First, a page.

Magic: Alchemy

The Power of Life

Alchemy is the sole form of magic which is generally accepted. In fact, a number of nations practice it widely— though mainly avoiding mutation. Alchemy distills the magical energies from living things.

Minor
Potions run the gamut from things such as increased adrenaline, temporarily stronger skin, to permanent calluses.
Major
Potions that require experience and uncommon materials include those that can offer the user farther vision, strong claws, or fast-clotting blood.

Alchemy, however, is not as easy as it sounds— one requires experience, materials, and luck to get the best out of a potion. Rare, powerful potions can be extremely dangerous.

Creating Power

To start brewing their own potions, and individual must first acquire alchemist's supplies. Of course, they then must acquire materials to brew— plants, or pieces of animals, typically. They must then spend the next hour or, for more complicated potions, hours carefully monitoring the process. If a mistake is made— it can prove to be very painful, if not debilitating. With the dangerous nature of potions, it is recommended that no more than three a day are ingested— and none within the same hour.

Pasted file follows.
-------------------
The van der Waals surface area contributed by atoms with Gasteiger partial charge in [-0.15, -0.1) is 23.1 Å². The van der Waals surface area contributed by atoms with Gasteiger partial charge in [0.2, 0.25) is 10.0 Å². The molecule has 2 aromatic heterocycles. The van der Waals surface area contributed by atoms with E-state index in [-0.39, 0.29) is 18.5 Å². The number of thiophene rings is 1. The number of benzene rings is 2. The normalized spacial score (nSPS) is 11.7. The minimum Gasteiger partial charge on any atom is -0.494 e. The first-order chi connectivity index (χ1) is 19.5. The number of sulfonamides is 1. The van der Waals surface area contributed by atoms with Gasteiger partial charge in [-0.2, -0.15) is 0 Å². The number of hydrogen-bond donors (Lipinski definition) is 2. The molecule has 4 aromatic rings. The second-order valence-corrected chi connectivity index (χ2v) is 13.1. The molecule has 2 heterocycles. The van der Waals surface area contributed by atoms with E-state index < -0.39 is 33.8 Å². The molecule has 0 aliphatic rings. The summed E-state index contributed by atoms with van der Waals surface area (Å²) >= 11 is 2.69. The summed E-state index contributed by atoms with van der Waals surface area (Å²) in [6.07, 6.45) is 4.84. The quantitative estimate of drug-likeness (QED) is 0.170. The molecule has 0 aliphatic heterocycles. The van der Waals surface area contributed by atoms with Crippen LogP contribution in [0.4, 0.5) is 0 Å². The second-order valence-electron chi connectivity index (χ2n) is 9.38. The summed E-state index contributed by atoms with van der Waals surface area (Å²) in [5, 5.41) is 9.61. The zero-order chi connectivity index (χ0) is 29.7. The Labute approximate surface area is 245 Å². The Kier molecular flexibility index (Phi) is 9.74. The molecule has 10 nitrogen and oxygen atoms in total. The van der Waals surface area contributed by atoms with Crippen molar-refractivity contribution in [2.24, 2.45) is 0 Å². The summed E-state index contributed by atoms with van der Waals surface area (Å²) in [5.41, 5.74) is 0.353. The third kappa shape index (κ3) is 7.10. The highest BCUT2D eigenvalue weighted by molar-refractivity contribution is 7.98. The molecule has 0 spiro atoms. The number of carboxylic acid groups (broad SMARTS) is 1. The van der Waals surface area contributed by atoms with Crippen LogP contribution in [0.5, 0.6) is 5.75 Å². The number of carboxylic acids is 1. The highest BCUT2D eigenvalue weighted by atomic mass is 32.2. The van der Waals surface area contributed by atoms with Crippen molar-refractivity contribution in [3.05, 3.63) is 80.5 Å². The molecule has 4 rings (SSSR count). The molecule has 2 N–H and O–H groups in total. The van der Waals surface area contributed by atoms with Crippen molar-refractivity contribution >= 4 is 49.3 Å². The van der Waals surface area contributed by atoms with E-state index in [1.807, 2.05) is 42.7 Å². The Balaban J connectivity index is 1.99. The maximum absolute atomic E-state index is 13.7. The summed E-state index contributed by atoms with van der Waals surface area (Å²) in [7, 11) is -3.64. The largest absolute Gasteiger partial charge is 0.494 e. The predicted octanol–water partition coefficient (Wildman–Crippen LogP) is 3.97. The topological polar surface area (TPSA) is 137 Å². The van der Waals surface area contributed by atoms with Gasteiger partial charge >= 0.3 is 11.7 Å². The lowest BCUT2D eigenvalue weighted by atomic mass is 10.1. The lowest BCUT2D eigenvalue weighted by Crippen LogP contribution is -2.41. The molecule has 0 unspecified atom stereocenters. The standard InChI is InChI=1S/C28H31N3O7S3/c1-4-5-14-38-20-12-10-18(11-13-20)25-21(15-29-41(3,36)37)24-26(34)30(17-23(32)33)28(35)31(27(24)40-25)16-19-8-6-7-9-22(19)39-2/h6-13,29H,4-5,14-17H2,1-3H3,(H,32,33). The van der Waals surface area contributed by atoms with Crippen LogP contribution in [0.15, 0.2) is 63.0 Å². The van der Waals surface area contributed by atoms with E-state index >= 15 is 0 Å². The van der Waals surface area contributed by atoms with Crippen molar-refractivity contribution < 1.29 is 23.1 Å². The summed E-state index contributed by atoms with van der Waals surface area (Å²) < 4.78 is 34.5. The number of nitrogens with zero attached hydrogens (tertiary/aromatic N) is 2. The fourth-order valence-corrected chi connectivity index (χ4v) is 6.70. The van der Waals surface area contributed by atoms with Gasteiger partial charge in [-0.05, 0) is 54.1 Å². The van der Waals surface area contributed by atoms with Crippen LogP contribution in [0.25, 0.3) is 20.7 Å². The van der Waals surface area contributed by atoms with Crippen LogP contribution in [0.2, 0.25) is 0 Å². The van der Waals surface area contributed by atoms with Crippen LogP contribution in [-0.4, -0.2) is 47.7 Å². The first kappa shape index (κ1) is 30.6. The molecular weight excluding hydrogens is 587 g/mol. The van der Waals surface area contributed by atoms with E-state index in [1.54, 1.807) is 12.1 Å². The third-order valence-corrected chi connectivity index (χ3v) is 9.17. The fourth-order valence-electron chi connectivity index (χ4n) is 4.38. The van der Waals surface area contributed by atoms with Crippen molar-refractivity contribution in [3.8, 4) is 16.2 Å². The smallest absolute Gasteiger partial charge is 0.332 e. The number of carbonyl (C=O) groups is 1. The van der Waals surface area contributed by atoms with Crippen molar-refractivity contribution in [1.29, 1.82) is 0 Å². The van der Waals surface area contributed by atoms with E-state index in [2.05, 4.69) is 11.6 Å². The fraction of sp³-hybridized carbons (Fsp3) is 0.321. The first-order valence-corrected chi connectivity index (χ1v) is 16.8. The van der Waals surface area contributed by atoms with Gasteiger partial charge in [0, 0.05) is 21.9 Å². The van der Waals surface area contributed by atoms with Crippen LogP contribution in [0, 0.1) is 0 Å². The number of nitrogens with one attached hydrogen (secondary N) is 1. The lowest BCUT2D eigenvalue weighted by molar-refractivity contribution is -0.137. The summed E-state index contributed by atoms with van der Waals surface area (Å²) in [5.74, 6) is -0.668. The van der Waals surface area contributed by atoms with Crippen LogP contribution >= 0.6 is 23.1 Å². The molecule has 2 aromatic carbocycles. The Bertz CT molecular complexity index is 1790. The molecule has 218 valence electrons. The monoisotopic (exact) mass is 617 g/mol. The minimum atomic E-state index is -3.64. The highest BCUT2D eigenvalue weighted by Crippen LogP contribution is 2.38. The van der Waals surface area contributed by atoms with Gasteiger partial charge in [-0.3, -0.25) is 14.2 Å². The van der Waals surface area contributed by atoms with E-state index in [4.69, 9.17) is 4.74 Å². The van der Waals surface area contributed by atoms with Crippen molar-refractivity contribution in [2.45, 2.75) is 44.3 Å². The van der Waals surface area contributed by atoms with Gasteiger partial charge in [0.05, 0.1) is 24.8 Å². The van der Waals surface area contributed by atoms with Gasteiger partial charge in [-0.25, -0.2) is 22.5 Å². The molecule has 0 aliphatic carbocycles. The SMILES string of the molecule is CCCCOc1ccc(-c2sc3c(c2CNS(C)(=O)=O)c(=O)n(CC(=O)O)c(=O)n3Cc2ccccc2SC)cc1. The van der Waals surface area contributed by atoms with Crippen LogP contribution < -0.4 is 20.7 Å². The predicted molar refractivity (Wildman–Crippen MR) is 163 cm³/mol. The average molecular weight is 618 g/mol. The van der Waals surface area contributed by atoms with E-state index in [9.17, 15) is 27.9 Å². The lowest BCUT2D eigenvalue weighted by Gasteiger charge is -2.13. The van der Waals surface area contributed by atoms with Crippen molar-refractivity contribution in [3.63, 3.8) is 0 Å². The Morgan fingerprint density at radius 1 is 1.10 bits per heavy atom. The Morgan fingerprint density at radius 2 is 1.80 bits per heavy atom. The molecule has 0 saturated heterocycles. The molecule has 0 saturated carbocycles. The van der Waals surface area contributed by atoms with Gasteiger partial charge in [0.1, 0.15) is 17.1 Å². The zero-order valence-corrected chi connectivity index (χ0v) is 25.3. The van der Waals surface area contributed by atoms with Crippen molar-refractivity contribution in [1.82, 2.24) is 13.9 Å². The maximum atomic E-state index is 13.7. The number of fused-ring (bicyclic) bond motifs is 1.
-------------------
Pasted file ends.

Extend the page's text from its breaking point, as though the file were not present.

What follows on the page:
Permanent mutation

If one delves into higher level potion brewing, they can permanently alter their physiology. However, mutations aren't commonly seen— as they are often more dangerous than they are worth. Those who practice heavily in mutations will often be covered in scars, both mental and physical— some even missing limbs. The more mutations within one's body, the more likely a new one is to fail. These kinds of potions tend to require monster parts more than plants and animals. As these are seen as making oneself less than human, it isn't regarded very highly— though it isn't outright banned.
 

Alchemy kits

The core of any alchemy kit is the lyez retort— a round, pear-shaped lidded pot with a spout pointed downwards sprouting from the side, made from specially processed and distilled lyez clay. The top third can be detached for insertion and extraction, and can allow for use of the bottom as a simple pot.
  Objects placed within the lyez retort are heated by placing a source of heat at the bottom, a small clay flask will be placed underneath the spout, and as gas forms and cools down— liquid will drip out of it. Depending on the particular recipe, the remaining material in the retort may be collected or tossed aside.
  A mortar and pestle will be kept on hand to prepare solids for the retort or flask, and a thin wooden rod with a flared end will be used to stir the concoction within the flask.